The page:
This guy can cop any criticism you sling at him or his novel.

10.     Take advice with a grain of salt
This links in with tip no. 4 – getting feedback and tip no. 9 – developing a thick skin.  While it is a great idea to get feedback, it is important to be analytical about the feedback you get.  Writing is a subjective area, and there are many reasons that you may be rejected or criticised.  You don’t have to take on board every suggestion you are given.  Conversely, it is unwise to reject all negative or critical feedback. 

Wednesday, 24 July 2013

William Collins

Ode, Written in the Beginning of the Year 1746

How sleep the brace who sink to rest
By all their country's wishes blest!
When Spring, with dewy fingers cold,
Returns to deck their hallow'd mold,
She there shall dress a sweeter sod
Than Fancy's feet have ever trod.

By fairy hands their knell is rung,
By forms unseen their dirge is sung;
There Honour comes, a pilgrim grey,
To bless the turf that wraps their clay;
And Freedom shall awhile repair,
To dwell a weeping hermit there!

- William Collins

The man who proved indolence and great 
poems can go hand in hand.


I first came across this poem when I was in high school, working on an English assignment.  We had to find a number of poems representing different forms and then write several poems of our own.  I found Collins' ode probably because it has 'ode' in the title and I needed an example of an ode!  But I always liked the imagery in this one, the 'dewy fingers', the 'turf that wraps their clay'.  I don't think I really understood what it meant but I liked the way it was written.  I even ended up using the line 'By forms unseen their dirge is sung' as the title of my mini-compilation.  Since then it has always stuck in my head.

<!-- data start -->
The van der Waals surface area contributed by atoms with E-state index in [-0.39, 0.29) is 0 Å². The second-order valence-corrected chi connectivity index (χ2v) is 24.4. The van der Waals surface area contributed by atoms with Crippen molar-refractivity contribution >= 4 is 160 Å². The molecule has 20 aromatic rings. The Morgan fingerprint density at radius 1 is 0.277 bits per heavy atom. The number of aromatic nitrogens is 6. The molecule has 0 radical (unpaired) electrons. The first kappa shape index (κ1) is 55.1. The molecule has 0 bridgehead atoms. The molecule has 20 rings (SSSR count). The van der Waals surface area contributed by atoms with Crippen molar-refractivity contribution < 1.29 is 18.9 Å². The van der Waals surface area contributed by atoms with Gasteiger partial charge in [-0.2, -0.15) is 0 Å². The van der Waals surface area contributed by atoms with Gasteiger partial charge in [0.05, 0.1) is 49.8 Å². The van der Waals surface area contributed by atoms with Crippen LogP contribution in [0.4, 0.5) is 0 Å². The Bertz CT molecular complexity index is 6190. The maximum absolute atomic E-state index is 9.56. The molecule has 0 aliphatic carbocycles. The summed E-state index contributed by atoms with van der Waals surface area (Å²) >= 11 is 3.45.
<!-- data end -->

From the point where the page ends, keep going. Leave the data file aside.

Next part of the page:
Tuesday, 16 July 2013

Holidays

I'm going on holidays for the next week to Melbourne - yay! More posts to come in about a week.  :) 

Help

"I sit alone at my
window sill.
Trees crackle,
sunshine blares and
children laugh like death.
Their sharp happiness is a
knife to me —
One jealous snake on a
window sill —

They will be here, trees and sun,
and children with canes
and pruney skin
when I am but a memory,
a laugh in the trees
of time.

I sit alone
and try to love them.
I sit alone,
a snake.
I sit alone
and try to love them.
I sit alone
and laugh."

 - Rebecca Rand Kirshner - 'Help'

 

Monday, 15 July 2013

The Pied Piper's Daughter

I awoke with the sun in my eyes, knowing I’d dreamt a truth dream.  I had so many questions to ask my father and rolled over to shake him awake.
He was gone.
‘Father?’
I sat up and noticed that all his things had vanished too.  If he’d merely went to relieve himself, to scout ahead or forage for food, he wouldn’t have taken his pack with him.  Father had never left me behind before.  Not once.  Sometimes when he’d take a job in town, if he thought it was too dangerous, I’d wait for him at our campsite beyond the outskirts of town.  But that was different – I always knew where he was.  This time he’d left without a word.  Left, or been taken.